Yet another medical facility has been hit with a suspected ransomware attack. The latest victim is MedStar Health, a healthcare provider in the Maryland and Washington, D.C. area.
While it hasn’t been confirmed if the virus was ransomware, it seems likely it was the culprit. According to a statement on MedStar’s Facebook page, they were hit with a virus early Monday morning. “MedStar acted quickly with a decision to take down all system interfaces to prevent the virus from spreading throughout the organisation. We are working with our IT and cyber-security partners to fully assess and address the situation. Currently, all of our clinical facilities remain open and functioning. We have no evidence that information has been compromised. The organisation has moved to back up systems [and] paper transactions where necessary.”
While the facility says they are open information wasn’t compromised, according to the Washington Post, they had to turn patients away. A patient originally scheduled for a Monday appointment was rescheduled to Tuesday, which was cancelled as well. As of today, systems reportedly remain down and patients are still being turned away.
This is the latest in an alarming trend of hospitals hit with cybersecurity attacks. In February, the Royal Berkshire Hospital was forced to postpone a number of operations due to a virus. Although the hospital couldn’t confirm whether the virus was a ransomware attack, GetReading reported that the virus was ‘a variant of a known XP virus designed to disrupt services: it came in as an attachment to an email.’ Although the RBH was able to recover without compromising patient data, it still caused a period of costly downtime - not ideal for a cash-strapped NHS.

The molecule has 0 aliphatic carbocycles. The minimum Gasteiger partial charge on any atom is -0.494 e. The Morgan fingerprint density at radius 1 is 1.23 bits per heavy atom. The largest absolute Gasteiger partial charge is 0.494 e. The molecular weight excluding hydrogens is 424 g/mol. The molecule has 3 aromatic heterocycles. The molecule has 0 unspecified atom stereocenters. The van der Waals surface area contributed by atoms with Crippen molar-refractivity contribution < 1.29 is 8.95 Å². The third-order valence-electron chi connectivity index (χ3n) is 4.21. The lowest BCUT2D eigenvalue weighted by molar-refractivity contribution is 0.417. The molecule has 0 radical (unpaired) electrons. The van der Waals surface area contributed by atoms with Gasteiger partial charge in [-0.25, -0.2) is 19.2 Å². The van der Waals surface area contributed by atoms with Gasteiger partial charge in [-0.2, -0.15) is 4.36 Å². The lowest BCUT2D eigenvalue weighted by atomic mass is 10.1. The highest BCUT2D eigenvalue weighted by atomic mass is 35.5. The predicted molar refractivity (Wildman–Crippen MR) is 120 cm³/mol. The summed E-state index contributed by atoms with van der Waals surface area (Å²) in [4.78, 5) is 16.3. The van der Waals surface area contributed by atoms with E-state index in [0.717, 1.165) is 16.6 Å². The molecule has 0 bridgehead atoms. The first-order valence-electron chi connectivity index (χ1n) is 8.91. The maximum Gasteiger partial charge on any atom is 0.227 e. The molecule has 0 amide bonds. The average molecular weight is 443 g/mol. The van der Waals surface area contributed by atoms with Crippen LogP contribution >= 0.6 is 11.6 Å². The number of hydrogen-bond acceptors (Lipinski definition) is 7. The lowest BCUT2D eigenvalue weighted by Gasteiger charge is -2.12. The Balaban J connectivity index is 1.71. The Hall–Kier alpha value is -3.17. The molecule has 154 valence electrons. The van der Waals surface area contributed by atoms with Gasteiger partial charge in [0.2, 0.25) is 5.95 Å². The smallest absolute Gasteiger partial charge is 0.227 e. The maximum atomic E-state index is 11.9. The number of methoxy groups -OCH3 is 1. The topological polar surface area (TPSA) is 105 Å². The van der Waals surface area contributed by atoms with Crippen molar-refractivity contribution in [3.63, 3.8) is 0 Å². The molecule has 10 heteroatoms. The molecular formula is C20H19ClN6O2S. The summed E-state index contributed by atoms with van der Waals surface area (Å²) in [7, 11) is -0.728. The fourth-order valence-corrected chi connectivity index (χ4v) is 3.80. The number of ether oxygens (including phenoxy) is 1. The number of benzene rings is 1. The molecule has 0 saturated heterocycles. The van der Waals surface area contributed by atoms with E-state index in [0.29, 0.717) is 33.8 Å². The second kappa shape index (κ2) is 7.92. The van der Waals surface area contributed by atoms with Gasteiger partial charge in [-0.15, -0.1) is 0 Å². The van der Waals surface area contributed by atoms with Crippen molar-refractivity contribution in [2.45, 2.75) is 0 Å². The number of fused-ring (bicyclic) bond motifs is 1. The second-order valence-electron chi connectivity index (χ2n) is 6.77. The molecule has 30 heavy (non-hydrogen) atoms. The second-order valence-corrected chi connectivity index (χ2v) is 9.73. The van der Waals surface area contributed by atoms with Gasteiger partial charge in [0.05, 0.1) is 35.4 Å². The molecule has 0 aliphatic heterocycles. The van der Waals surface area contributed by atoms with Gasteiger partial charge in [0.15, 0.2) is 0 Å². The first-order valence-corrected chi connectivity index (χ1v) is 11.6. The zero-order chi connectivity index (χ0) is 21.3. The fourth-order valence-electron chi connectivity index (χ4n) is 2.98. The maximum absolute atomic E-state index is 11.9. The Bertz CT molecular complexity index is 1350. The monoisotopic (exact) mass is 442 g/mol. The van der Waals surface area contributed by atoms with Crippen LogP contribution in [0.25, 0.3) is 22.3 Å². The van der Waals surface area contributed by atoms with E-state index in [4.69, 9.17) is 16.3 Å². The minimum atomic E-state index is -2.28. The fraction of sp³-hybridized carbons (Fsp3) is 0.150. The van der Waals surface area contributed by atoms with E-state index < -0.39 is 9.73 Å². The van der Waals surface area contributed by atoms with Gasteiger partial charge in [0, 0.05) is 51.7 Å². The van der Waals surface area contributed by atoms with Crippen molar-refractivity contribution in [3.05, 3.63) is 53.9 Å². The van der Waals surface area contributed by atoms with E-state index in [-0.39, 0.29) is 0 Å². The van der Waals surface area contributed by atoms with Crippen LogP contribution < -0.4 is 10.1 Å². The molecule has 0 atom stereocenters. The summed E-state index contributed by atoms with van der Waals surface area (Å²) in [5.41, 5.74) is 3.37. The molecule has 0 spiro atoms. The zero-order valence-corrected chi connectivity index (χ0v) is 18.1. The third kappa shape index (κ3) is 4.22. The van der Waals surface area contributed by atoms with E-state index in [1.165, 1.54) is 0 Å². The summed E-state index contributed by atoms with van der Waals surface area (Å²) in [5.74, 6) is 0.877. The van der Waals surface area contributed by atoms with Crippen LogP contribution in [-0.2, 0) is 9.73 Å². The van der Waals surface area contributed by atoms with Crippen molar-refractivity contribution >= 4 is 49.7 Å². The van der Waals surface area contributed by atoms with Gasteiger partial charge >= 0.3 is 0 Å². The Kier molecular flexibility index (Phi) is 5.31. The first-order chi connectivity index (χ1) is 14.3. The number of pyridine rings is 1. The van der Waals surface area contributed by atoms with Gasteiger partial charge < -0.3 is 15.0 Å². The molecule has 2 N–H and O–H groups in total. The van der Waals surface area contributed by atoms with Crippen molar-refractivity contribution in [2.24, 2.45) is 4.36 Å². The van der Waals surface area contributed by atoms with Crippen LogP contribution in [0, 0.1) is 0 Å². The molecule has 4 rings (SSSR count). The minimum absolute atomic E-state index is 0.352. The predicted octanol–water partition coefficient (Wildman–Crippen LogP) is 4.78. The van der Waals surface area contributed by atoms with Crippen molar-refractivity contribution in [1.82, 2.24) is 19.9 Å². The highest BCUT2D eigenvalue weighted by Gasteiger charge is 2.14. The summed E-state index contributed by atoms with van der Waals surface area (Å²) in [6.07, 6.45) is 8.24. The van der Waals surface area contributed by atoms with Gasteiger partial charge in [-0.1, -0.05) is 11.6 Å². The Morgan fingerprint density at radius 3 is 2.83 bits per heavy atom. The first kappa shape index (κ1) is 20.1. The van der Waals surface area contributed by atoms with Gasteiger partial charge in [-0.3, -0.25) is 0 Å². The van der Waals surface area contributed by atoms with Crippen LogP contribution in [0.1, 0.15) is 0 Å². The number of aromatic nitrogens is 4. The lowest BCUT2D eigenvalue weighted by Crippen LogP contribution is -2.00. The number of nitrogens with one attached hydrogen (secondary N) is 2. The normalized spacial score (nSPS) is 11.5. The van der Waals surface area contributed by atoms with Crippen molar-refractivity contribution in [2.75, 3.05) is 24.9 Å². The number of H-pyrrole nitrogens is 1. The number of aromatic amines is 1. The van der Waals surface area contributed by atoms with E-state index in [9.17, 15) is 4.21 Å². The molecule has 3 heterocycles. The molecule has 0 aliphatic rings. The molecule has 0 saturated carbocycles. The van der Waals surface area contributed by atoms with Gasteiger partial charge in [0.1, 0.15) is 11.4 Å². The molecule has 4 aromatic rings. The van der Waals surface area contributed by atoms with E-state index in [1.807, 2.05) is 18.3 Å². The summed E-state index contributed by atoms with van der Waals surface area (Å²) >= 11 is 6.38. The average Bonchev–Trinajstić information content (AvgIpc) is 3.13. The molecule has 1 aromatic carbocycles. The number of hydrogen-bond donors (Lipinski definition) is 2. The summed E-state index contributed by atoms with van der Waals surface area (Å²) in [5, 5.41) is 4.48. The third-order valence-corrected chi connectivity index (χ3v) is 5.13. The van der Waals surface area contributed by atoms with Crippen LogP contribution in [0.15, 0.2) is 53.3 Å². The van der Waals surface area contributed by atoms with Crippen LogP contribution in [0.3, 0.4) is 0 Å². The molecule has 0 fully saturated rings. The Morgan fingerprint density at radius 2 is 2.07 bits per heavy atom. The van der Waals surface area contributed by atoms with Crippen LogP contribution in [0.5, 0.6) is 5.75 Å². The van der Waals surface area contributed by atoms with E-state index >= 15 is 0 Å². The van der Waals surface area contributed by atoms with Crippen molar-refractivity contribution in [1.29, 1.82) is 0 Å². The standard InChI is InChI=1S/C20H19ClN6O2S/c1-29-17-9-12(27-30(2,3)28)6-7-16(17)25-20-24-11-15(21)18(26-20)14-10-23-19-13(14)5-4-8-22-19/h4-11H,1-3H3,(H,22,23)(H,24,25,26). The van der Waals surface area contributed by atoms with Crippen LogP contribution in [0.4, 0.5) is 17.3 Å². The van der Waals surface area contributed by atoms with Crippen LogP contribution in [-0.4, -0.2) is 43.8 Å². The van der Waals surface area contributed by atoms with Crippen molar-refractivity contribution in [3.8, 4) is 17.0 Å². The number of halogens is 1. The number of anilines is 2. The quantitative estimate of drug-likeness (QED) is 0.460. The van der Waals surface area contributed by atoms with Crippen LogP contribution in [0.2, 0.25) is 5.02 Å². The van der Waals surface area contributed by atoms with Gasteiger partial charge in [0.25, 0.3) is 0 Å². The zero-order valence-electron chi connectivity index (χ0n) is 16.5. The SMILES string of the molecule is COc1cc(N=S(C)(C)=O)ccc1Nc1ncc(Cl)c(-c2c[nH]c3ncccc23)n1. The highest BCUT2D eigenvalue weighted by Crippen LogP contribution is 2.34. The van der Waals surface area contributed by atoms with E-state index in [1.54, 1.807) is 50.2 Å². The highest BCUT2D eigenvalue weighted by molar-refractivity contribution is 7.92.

Additionally, we saw an attack on Methodist Hospital just last week, which sent them into an “internal state of emergency”. In February, an attack at Hollywood Presbyterian was even more damaging, forcing the hospital to pay a ransom of $17,000 (£11,890) to regain access to their files.
Hospitals are ideal targets, as we highlighted in a recent blog post. According to Jerome Segura of Malwarebytes Labs, hospitals are ideal targets for these attacks because “Their systems are out of date, they have a lot of confidential information and patient files. If those get locked up, they can’t just ignore it.” The Royal Berkshire Hospital in Reading, for example, is still using XP.
New Ransomware Strain
Unfortunately, there’s more bad news on the ransomware front. According to Trend Micro, Petya is the latest form of ransomware to pop up.
Petya overwrites the master boot record, leaving their operating system in an unbootable state. The virus is delivered via email, designed to look like an applicant seeking a job. The email contains a hyperlink to Dropbox to download a resume.
The current going rate for Petya’s ransom is .99 Bitcoins or roughly £287. According to PC World, the attacks are currently targeting companies in Germany, but could soon grow to a global scale. The UK has been relatively unscathed so far, but it’s only a matter of time.
Of course, there are some steps you can take to prevent compromising your data. With a business continuity and disaster recovery (BCDR) solution, you can restore critical data to a point in time before corruption occurred and avoid paying a ransom. In addition, iDigitalTimes has provided some steps to remove Petya from your computer.